Pace Morby hangs out with Grant Cardone one time and this is what happens? He starts selling ev-a-ree-thing?! Like, now he’s got a VA business? What’s next, jars of real estate farts, bottled by his bestie Jamil?
In Pace’s latest Facebook ad, he brags that it’s the middle of the week, middle of the day, and he’s taking his girls to tumbling class.
Boy, he seems really in the moment as his cameraman films the three of them walking in.
I’m sure Pace is a great dad and loves those adorable little girls to death, but it’s sad that he’s using them as props to pitch his new Start Virtual company.
The video ad cuts to Pace in his home office where he announces, “But, I still bought four new pieces of real estate today.”
That’s right, Pace is able to put family first (debatable, if everything you do with your family is filmed and used as content), travel around the country, and basically do whatever he wants, whenever he wants, because he’s got a team of virtual assistants holding down the biz for him.
They generate all of his leads, he claims. They follow up with them. They take ’em through the conversion process. And basically bring him contracts that he can either wholesale, fix and flip, list on the market, or turn into long-term rentals.
Okay, but lemme play devil’s advocate for a sec.
Plus he’s hosed down the internet with Reels and Shorts and Lives and podcasts; and he had that A&E show, Triple Digit Flip; and he speaks on stages with all the other real estate d-bags; and now you can’t go anywhere online without seeing one of his ads, can you?
Here’s my point.
You’re not Pace Morby. You don’t have his momentum, or his connections, or the millions of dollars he’s making off coaching (to fall back on), or the diversification of lead sources he’s masterfully built up over the last decade or so.
So if he’s about to say: Just hire some VAs and you’ll be sitting courtside at Lakers games in no time? Yeeeah, I’m not buying that.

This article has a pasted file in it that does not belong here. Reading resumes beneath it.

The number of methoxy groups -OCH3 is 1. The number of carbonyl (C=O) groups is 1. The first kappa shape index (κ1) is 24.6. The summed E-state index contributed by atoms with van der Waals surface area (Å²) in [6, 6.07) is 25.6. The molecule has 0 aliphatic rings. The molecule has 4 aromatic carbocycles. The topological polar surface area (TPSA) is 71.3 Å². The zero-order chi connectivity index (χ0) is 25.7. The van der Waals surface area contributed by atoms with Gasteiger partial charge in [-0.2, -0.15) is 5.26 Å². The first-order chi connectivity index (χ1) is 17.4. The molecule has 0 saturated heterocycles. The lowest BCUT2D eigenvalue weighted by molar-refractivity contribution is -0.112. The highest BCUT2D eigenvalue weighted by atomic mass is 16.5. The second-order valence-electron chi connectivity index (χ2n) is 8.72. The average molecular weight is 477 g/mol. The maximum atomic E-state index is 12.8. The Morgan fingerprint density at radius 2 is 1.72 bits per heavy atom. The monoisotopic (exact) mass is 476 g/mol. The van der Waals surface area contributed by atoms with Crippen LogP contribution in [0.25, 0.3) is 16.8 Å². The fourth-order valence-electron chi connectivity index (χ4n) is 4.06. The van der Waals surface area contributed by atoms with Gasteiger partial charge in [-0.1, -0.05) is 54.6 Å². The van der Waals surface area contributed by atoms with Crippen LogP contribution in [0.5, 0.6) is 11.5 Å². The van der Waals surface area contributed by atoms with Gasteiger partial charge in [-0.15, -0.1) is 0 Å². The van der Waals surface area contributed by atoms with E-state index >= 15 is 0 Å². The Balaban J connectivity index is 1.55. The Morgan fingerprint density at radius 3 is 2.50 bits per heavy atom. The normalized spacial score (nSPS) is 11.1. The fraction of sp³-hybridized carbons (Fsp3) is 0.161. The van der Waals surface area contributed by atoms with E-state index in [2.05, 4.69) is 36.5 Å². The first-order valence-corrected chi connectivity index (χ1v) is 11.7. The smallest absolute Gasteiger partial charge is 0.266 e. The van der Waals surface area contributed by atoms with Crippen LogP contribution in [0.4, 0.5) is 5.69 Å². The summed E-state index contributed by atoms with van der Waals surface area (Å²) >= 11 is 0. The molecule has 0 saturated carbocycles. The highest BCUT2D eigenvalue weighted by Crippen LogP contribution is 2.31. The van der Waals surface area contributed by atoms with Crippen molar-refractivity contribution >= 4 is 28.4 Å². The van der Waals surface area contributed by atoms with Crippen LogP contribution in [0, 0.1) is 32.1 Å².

“Time is the most valuable thing ever,” Pace preaches. “And so my team, essentially, they wanna help you figure out where you’re wasting time.”
“Where is your highest and best use of your time?” he continues. “I can tell you it’s not cold calling. I can tell you it’s not doing following up. I can tell you at some point it’s not even doing acquisitions. When we speak with you, we’ll come up with a score or some sorta metric that’ll tell you where you should be spending your time.”
And then, I’m guessing, pay StartVirtual to offload the rest.
Today, thanks to virtual assistants, Pace and his wife Laura can accomplish in a month what used to take them five years when they were wearing all the (peace sign) hats.
And they’re so not involved in the day-to-day. A phone call here, a Zoom meeting there, but that’s about it, Pace promises.
Then he walks outside and shows off the 27-foot Airstream travel trailer he and his family are about to go tour the country in.
“I’m gonna go make memories with my kids in here,” he states.
“And my business is going to continue to operate. Because I figured out what we wanna help you figure out: how to get things off my plate that I shouldn’t be focusing on, so I could go focus on the correct and proper things. I’m so passionate about this conversation. You need to have this conversation with me and my team,” he ends with.
But there are some unanswered questions.
Where are these VAs located? Who trains ’em? What’s an average hourly rate? How much is Pace and company taking off the top? How much should you be making per month before hiring your first VA?
I guess you’ll find out on the sales call.
The timing of this launch is interesting given AI just burst onto the scene. Aren’t tools like ChatGPT capable of doing most VA jobs already? And for free?